Obstructive sleep apnea affects around 20 million Americans and can lead to hypertension, heart attack, stroke, depression, muscle pain, fibromyalgia, morning headaches, and excessive daytime sleepiness.

Wednesday, December 9, 2009

Improving Cpap Comfort Mask Appliance Combo

Patient Inquiry

You can take steps to make using a CPAP mask a more pleasant experience. Here's what I do: I’ve been a snorer for a long time. As I got older, my snoring has gotten more frequent and louder. I also noticed I was tired a lot and liked to take naps during the day. I was overweight. People complained about my snoring and I did not want to sleep in the same room with other people for fear of keeping them awake.Finally, I asked my doctor about the problem. He sent me home with a machine to check my breathing and pulse while I slept. The results really shocked me! The doc said my airway was closing off up to 70 times each hour, and that I stopped breathing for as long as one full minute at a time! I had severe apnea. He strongly recommended I start using the CPAP machine, since I was risking damage to my heart due to lack of oxygen.I had read about CPAP machines before and always thought I would never be able to sleep with one, since I am a little claustrophobic. Surprisingly, it only took me a few minutes to get used to, and I was able to start sleeping comfortably right away.The mask part is just a small nose manifold that covers the nostrils to blow in air. That keeps the throat inflated like a balloon, preventing throat closures and snoring. One problem is the straps over the head that keep the nose piece in place. They can be a little annoying at first, and if you change sleeping positions at night, it is possible for these straps to move, causing the nose piece to slip off. I have been using a Dreamhelmet (a combination sleep mask sound-muffling pillow) for years now, to sleep at night and for napping during the day. I always find it hard to sleep without the Dreamhelmet, and was afraid I would not be able to use it with the CPAP mask, but I was wrong about that too. After using the CPAP machine and mask for a short while, I tried wearing the Dreamhelmet over the CPAP mask, covering up the straps – voila, it worked like a charm! I found that the Dreamhelmet actually helps keep the straps in place when I change positions, so now I can sleep all night in comfort, not being bothered by sound, light, or changing positions. The CPAP combined with the Dreamhelmet are the perfect sleeping combo for me. You can see and buy the Dreamhelmet for under 30 bucks at DREAMHELMET.com. Now I don’t snore, I wake up rested, and I have energy that lasts all day long. I’m still overweight, but I don’t feel so run down all the time or feel like I need an afternoon nap, but I still carry an extra Dreamhelmet in the car with me just in case I do need a nap.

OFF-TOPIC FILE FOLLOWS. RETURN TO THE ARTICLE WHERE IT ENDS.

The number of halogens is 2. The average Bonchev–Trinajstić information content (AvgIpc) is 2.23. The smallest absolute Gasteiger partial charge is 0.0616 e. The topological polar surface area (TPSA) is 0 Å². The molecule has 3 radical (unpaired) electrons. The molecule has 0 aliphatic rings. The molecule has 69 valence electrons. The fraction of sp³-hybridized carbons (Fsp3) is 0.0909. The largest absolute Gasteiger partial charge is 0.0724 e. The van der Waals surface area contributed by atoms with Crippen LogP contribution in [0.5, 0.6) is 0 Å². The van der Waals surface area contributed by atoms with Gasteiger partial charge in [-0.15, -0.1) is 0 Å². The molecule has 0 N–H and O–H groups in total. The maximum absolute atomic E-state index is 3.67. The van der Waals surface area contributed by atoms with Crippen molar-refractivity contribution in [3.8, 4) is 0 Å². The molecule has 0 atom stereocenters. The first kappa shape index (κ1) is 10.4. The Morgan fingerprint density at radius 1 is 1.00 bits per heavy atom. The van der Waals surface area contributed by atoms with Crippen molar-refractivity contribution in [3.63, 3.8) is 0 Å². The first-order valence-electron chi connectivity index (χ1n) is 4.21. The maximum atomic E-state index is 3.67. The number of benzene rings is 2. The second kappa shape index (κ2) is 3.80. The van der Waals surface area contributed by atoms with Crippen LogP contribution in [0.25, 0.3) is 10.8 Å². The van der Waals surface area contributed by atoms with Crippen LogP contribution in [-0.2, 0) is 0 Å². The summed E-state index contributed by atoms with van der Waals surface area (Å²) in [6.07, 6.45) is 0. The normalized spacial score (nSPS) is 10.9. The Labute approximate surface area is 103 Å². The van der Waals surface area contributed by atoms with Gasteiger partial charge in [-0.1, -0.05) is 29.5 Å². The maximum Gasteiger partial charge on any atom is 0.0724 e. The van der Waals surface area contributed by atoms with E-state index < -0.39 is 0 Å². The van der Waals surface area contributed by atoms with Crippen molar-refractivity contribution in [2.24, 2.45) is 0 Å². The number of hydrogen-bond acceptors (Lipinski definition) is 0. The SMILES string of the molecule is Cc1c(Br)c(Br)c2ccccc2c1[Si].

I was not familiar with the Dream Helmet and had to Google it. It appears this response may be commercial in nature but I thought it was worth passing it on as it might be helpful for some patients. I recently spent time in Dallas, Texas with Dr Keith Thornton the inventor of the TAP oral appliance for treating sleep apnea and I am please to report the excellent TAP-PAP combinations which include an integrated TAP 3 appliance and a nasal CPAP mask. This will eliminate leaking masks. Airway technologies is also manufacturing custom CPAP masks for appliance connection that use denture technology for a custom mask.

posted by Dr Shapira at 11:34 AM